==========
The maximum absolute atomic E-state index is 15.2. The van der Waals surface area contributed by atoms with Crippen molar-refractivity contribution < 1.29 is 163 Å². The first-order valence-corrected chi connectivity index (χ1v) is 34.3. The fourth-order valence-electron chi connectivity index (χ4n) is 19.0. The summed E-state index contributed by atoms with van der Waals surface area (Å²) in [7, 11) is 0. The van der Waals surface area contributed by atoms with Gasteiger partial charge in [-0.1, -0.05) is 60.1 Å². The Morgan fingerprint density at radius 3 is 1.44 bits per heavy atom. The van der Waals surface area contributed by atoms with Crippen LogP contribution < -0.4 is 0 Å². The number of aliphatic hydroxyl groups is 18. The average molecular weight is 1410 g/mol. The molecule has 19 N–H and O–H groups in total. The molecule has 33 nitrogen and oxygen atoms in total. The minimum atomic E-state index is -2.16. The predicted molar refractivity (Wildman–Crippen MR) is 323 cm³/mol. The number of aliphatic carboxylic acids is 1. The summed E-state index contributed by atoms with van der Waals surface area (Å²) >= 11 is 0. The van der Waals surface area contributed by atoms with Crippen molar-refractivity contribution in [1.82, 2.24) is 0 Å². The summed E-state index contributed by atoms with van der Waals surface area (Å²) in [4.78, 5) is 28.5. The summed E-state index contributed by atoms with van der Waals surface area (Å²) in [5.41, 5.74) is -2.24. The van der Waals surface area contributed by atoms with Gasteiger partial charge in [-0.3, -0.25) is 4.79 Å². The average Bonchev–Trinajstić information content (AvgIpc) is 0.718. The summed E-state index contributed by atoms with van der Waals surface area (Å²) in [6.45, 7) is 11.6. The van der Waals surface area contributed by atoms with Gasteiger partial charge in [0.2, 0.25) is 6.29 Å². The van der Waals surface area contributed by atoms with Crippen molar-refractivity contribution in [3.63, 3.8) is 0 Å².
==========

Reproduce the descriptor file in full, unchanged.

The maximum absolute atomic E-state index is 15.2. The van der Waals surface area contributed by atoms with Crippen molar-refractivity contribution < 1.29 is 163 Å². The first-order valence-corrected chi connectivity index (χ1v) is 34.3. The fourth-order valence-electron chi connectivity index (χ4n) is 19.0. The summed E-state index contributed by atoms with van der Waals surface area (Å²) in [7, 11) is 0. The van der Waals surface area contributed by atoms with Gasteiger partial charge in [-0.1, -0.05) is 60.1 Å². The Morgan fingerprint density at radius 3 is 1.44 bits per heavy atom. The van der Waals surface area contributed by atoms with Crippen LogP contribution < -0.4 is 0 Å². The number of aliphatic hydroxyl groups is 18. The average molecular weight is 1410 g/mol. The molecule has 19 N–H and O–H groups in total. The molecule has 33 nitrogen and oxygen atoms in total. The minimum atomic E-state index is -2.16. The predicted molar refractivity (Wildman–Crippen MR) is 323 cm³/mol. The number of aliphatic carboxylic acids is 1. The summed E-state index contributed by atoms with van der Waals surface area (Å²) >= 11 is 0. The van der Waals surface area contributed by atoms with Crippen molar-refractivity contribution in [1.82, 2.24) is 0 Å². The summed E-state index contributed by atoms with van der Waals surface area (Å²) in [4.78, 5) is 28.5. The summed E-state index contributed by atoms with van der Waals surface area (Å²) in [5.41, 5.74) is -2.24. The van der Waals surface area contributed by atoms with Gasteiger partial charge in [-0.3, -0.25) is 4.79 Å². The average Bonchev–Trinajstić information content (AvgIpc) is 0.718. The summed E-state index contributed by atoms with van der Waals surface area (Å²) in [6.45, 7) is 11.6. The van der Waals surface area contributed by atoms with Gasteiger partial charge in [0.2, 0.25) is 6.29 Å². The van der Waals surface area contributed by atoms with Crippen molar-refractivity contribution in [3.63, 3.8) is 0 Å².